Yes, homophones and also homonyms can. Spelling errors occur frequently with them, even when the context is clear.
These are some other examples for Korean homophones (if we ignore the sound duration):
Some clever advertisers use these words intentionally. For example,
빛나는 사인이 있는가 하면 빚내는 사인이 있습니다
uses the homophones 빛내다 and 빚내다. Both 빛내는 (not 빛나는) and 빚내는 are pronounced as 빈내는.
Absol brought a great example for the numbers 2 and e.
The majority of Koreans, even Seoulites, actually do not speak in the standard Korean. They are not aware that the correct pronunciation of the number 2 is 이ː (Please note the symbol ː) because they do not care about a long syllable now. This is the main reason that people are unable to distinguish between 일을 (1을) and 이를 (2를). If the speaker cares about the standard Korean, she/he will pronounce 일을 and 이를 as 이를 and 이ː를, respectively, although the listener may not catch the difference.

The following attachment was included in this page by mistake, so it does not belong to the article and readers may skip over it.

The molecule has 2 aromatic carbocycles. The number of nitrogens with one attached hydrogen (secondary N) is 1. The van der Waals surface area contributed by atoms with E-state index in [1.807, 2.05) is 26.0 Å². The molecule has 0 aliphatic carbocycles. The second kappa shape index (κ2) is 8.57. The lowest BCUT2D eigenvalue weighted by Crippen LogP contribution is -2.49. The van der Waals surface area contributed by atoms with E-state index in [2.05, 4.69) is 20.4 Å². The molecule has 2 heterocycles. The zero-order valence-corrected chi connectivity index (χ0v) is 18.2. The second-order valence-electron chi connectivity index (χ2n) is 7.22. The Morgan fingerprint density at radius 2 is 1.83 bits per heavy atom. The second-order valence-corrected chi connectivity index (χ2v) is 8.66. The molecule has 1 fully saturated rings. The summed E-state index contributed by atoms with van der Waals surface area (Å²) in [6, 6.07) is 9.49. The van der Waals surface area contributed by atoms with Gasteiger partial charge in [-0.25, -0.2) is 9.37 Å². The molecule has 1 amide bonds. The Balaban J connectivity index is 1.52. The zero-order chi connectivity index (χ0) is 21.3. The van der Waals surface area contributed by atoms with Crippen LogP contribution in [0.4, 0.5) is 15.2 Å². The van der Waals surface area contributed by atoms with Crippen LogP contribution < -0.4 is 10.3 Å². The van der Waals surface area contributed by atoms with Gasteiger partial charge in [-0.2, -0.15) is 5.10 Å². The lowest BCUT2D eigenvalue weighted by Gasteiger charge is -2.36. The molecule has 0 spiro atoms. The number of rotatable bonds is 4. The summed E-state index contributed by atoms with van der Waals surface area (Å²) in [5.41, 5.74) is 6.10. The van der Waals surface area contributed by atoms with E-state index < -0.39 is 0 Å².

Jihyung Kang mentioned a strategy to avoid the confusion using accents. I would say that there is another useful strategy. Taking the symbol # as the pause marker, we can pronounce 일을 and 이를 as 일#을 and 이(ː)#를, respectively. I use this way in everyday conversation.
Where pauses do not make any difference, I put either additional words or collocations instead to clarify what I mean. Using synonyms and paraphrases is a good solution, too. For example, I need to say
백색과 상반되는 흑색을 써라.
when the listener takes "흑색을 써라" as "흙색을 써라." For 삼 분의 일 and 삼 분의 이, we can use 약 삼십삼 퍼센트 and 약 육십칠 퍼센트 instead. There are still other ways to paraphrase 삼 분의 일 and 삼 분의 이.